Of Delhi’s 1,000 traditional water bodies, more than 500 have either dried up, been encroached upon or acquired for infrastructure development. Domestic sewage generated in the Capital is the primary reason for the Yamuna’s pollution and contributes to more than 80% of the total effluents being discharged into the river, the Delhi Pollution Control Committee (DPCC) said in its reply to a right-to-information query.
What do the manifestos promise
As part of its ‘Ten Guarantees for MCD Elections’, the AAP, which got a 26.23% voter share in the 2017 MCD elections, promises to “Clean Delhi by getting rid of the city’s three landfills”. Ending the stray animal menace, beautifying parks and ensuring world-class health infrastructure are some of its other commitments if the party wins.
The BJP, which bagged 181 out of the total 272 MCD seats in 2017, presents its ‘Twelve-Point Vachan Patra’ to the public asserting, “By incorporating pollution control, it will make Delhi a sustainable and green city and make electricity from garbage.” Basic facilities will be increased and improved in slums, rural areas, unauthorized colonies and JJ clusters if the BJP comes to power again.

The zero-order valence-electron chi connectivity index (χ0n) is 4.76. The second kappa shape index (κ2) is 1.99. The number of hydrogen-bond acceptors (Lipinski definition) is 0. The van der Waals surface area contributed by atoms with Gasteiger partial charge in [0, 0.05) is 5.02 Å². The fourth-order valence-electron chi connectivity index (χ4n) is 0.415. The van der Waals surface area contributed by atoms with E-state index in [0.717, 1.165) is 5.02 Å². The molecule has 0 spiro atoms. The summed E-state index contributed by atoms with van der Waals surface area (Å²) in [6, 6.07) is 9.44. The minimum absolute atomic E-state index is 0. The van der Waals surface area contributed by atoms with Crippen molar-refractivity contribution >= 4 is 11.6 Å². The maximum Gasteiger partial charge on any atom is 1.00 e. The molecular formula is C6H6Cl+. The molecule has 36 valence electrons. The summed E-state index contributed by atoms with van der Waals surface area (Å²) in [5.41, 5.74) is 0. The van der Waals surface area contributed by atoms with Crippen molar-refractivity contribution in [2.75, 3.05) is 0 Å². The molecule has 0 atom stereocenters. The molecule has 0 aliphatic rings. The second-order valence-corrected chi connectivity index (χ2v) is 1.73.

The Congress, which could manage only 21% votes and 31 seats in the last MCD elections, has presented an ‘Eleven- point Programme’ which claims bringing down the alarming air pollution and reducing the contamination of the Yamuna would be its top priorities. The party promises a drainage master plan for MCD in sync with other public authorities to eliminate drain water, and improved civic amenities, especially for the scheduled castes and minorities, JJ clusters and other unauthorised colonies.
In a nutshell, the Congress has promised RO water to 28 lakh families instead of the ‘free yet unclean water’ being provided to the residents and the removal of unprocessed waste of what it refers to as ‘Kude Ka Qutub Minar’ at three landfill sites besides focusing on sustainable solid waste management to maximise recycling and minimise waste for landfills.
Clean land, water and air